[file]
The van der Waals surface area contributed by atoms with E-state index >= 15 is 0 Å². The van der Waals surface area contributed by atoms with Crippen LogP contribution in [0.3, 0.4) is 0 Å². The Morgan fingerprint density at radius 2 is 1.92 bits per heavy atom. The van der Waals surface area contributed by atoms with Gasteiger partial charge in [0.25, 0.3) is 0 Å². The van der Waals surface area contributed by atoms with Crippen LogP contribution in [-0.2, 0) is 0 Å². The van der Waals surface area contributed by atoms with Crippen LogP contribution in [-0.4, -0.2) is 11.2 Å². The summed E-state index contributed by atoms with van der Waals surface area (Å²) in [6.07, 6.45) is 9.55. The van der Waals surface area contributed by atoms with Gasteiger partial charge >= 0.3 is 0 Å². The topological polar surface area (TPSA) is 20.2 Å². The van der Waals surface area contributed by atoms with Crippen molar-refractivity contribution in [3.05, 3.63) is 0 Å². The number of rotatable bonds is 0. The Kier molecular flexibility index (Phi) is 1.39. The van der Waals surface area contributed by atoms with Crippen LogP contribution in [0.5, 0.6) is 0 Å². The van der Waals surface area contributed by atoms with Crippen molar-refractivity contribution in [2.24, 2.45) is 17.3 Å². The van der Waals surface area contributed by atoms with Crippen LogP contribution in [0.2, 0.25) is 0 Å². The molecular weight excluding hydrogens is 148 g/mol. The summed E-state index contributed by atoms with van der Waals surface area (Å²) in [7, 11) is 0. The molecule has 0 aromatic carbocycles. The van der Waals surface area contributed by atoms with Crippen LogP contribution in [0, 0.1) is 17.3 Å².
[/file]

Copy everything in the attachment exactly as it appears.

The van der Waals surface area contributed by atoms with E-state index >= 15 is 0 Å². The van der Waals surface area contributed by atoms with Crippen LogP contribution in [0.3, 0.4) is 0 Å². The Morgan fingerprint density at radius 2 is 1.92 bits per heavy atom. The van der Waals surface area contributed by atoms with Gasteiger partial charge in [0.25, 0.3) is 0 Å². The van der Waals surface area contributed by atoms with Crippen LogP contribution in [-0.2, 0) is 0 Å². The van der Waals surface area contributed by atoms with Crippen LogP contribution in [-0.4, -0.2) is 11.2 Å². The summed E-state index contributed by atoms with van der Waals surface area (Å²) in [6.07, 6.45) is 9.55. The van der Waals surface area contributed by atoms with Gasteiger partial charge >= 0.3 is 0 Å². The topological polar surface area (TPSA) is 20.2 Å². The van der Waals surface area contributed by atoms with Crippen molar-refractivity contribution in [3.05, 3.63) is 0 Å². The number of rotatable bonds is 0. The Kier molecular flexibility index (Phi) is 1.39. The van der Waals surface area contributed by atoms with Crippen LogP contribution in [0.5, 0.6) is 0 Å². The van der Waals surface area contributed by atoms with Crippen molar-refractivity contribution in [2.24, 2.45) is 17.3 Å². The van der Waals surface area contributed by atoms with Crippen LogP contribution in [0.2, 0.25) is 0 Å². The molecular weight excluding hydrogens is 148 g/mol. The summed E-state index contributed by atoms with van der Waals surface area (Å²) in [7, 11) is 0. The molecule has 0 aromatic carbocycles. The van der Waals surface area contributed by atoms with Crippen LogP contribution in [0, 0.1) is 17.3 Å².